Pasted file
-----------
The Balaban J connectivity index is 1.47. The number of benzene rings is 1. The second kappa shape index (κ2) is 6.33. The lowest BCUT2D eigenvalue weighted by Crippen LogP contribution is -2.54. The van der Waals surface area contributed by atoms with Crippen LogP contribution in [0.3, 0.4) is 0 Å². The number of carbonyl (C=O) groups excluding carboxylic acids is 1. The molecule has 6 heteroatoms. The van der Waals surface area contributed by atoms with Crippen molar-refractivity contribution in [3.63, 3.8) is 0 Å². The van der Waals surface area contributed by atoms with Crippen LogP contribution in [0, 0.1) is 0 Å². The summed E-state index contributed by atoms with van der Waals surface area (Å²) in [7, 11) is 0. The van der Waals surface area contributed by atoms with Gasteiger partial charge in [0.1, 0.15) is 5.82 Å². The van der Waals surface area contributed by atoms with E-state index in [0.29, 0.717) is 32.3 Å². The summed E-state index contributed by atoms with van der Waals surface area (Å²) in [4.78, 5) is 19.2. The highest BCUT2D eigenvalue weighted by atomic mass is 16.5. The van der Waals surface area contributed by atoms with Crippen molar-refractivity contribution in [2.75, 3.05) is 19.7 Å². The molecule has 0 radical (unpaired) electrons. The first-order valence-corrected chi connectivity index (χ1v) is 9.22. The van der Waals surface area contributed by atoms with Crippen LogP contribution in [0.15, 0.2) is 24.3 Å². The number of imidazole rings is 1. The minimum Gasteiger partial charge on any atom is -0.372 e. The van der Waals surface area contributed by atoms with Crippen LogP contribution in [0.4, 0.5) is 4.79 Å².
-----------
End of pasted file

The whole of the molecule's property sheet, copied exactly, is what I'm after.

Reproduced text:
The Balaban J connectivity index is 1.47. The number of benzene rings is 1. The second kappa shape index (κ2) is 6.33. The lowest BCUT2D eigenvalue weighted by Crippen LogP contribution is -2.54. The van der Waals surface area contributed by atoms with Crippen LogP contribution in [0.3, 0.4) is 0 Å². The number of carbonyl (C=O) groups excluding carboxylic acids is 1. The molecule has 6 heteroatoms. The van der Waals surface area contributed by atoms with Crippen molar-refractivity contribution in [3.63, 3.8) is 0 Å². The van der Waals surface area contributed by atoms with Crippen LogP contribution in [0, 0.1) is 0 Å². The summed E-state index contributed by atoms with van der Waals surface area (Å²) in [7, 11) is 0. The van der Waals surface area contributed by atoms with Gasteiger partial charge in [0.1, 0.15) is 5.82 Å². The van der Waals surface area contributed by atoms with E-state index in [0.29, 0.717) is 32.3 Å². The summed E-state index contributed by atoms with van der Waals surface area (Å²) in [4.78, 5) is 19.2. The highest BCUT2D eigenvalue weighted by atomic mass is 16.5. The van der Waals surface area contributed by atoms with Crippen molar-refractivity contribution in [2.75, 3.05) is 19.7 Å². The molecule has 0 radical (unpaired) electrons. The first-order valence-corrected chi connectivity index (χ1v) is 9.22. The van der Waals surface area contributed by atoms with Crippen LogP contribution in [0.15, 0.2) is 24.3 Å². The number of imidazole rings is 1. The minimum Gasteiger partial charge on any atom is -0.372 e. The van der Waals surface area contributed by atoms with Crippen LogP contribution in [0.4, 0.5) is 4.79 Å².